•      Plaintiffs involved in motor vehicle accidents who fail to wear seatbelts may be found to be 15%-25%      contributorily negligent (but only where the defendant can prove that proper use of a seatbelt would have      prevented or lessened the injury).
  •      Motorcyclists and bicyclists who fail to wear helmets may be found to be 10%-15% contributorily negligent      (where the defendant can prove that proper use of a helmet would have reduced the injury).


  •      A plaintiff pilot whose airplane hit thin unmarked lighting strike wires in the course of landing was held to      be 50% contributorily negligent.
  •      Plaintiffs who boarded the wrong aircraft despite the fact that employees of the defendant airline had      inspected their boarding passes without comment, were held to be 50% contributorily negligent for      missing their correct flight.
  •      The plaintiff lessee of a helicopter that crashed due to a mechanical problem was held to be 40%      contributorily negligent for failing to previously address a warning issued by the manufacturer about that      mechanical problem.
  •      A plaintiff was found to be 66 1/3 % contributorily negligent when its helicopter failed to give way to a      glider prior to a mid-air collision between the two.
  •      A plaintiff who had been a passenger in a small airplane and who was injured when he stood before the      taxiing airplane in an attempt to help the pilot roll it into the hanger was held to be 30% contributorily      negligent.


  •      A tugboat that was struck by an ocean-going vessel while being overtaken by that vessel was held to be      33% contributorily negligent for failing to keep a proper lookout.
  •      A plaintiff whose pleasure craft collided with a ferry was held to be 33% contributorily negligent for failing      to keep a proper lookout in a shipping channel he knew to be navigated by large ferries.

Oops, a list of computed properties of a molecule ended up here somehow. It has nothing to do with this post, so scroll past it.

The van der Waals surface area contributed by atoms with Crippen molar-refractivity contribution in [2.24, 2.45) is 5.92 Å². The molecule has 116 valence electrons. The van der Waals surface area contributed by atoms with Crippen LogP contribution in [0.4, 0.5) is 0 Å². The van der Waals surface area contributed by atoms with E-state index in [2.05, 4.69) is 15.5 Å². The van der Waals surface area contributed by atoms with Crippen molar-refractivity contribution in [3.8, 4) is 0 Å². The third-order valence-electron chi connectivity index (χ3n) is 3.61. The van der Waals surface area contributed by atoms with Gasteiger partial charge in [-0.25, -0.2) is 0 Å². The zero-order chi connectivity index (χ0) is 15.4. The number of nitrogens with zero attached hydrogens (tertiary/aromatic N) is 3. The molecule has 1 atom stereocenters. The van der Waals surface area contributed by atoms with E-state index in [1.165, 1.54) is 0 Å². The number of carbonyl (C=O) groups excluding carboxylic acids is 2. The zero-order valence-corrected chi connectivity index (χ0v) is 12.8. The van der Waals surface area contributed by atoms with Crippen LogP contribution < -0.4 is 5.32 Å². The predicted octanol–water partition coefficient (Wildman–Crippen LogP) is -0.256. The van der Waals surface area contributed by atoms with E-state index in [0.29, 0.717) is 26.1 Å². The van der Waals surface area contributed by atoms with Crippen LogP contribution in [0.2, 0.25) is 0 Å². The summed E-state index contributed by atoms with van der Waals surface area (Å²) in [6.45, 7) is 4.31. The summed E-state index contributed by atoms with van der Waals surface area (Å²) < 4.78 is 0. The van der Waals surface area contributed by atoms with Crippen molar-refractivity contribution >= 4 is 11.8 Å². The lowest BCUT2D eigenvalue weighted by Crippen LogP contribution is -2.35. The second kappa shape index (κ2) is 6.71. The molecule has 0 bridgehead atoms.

•      A plaintiff whose ship was struck by a second ship that crossed the plaintiff’s ship’s course was held to be      25% contributorily negligent for failing to keep a proper lookout, and for proceeding on assumptions as to      the other ship’s movements that were based on scanty information.
  •      The owner of a fishing vessel whose net was damaged by another nearby fishing vessel was held to be 75%      contributorily negligent for failing to keep a proper lookout.
  •      The plaintiff cargo carrier was found to be 40% contributorily negligent with respect to damage to its      barge caused by improperly stowed cargo because the barge’s captain had overseen, and provided some      instruction for the stowage of the cargo.
  •      A person who could not swim, and who drowned when the canoe he was operating was swamped by the      operation of another vessel, was 25% contributorily negligent for failing to wear a life jacket.
  •      A plaintiff whose fishing boat collided with another boat that had been proceeding at an excessive rate of      speed without proper lookout, was 25% contributorily negligent because the fishing boat’s master had      failed to act sufficiently promptly in putting his ship in reverse.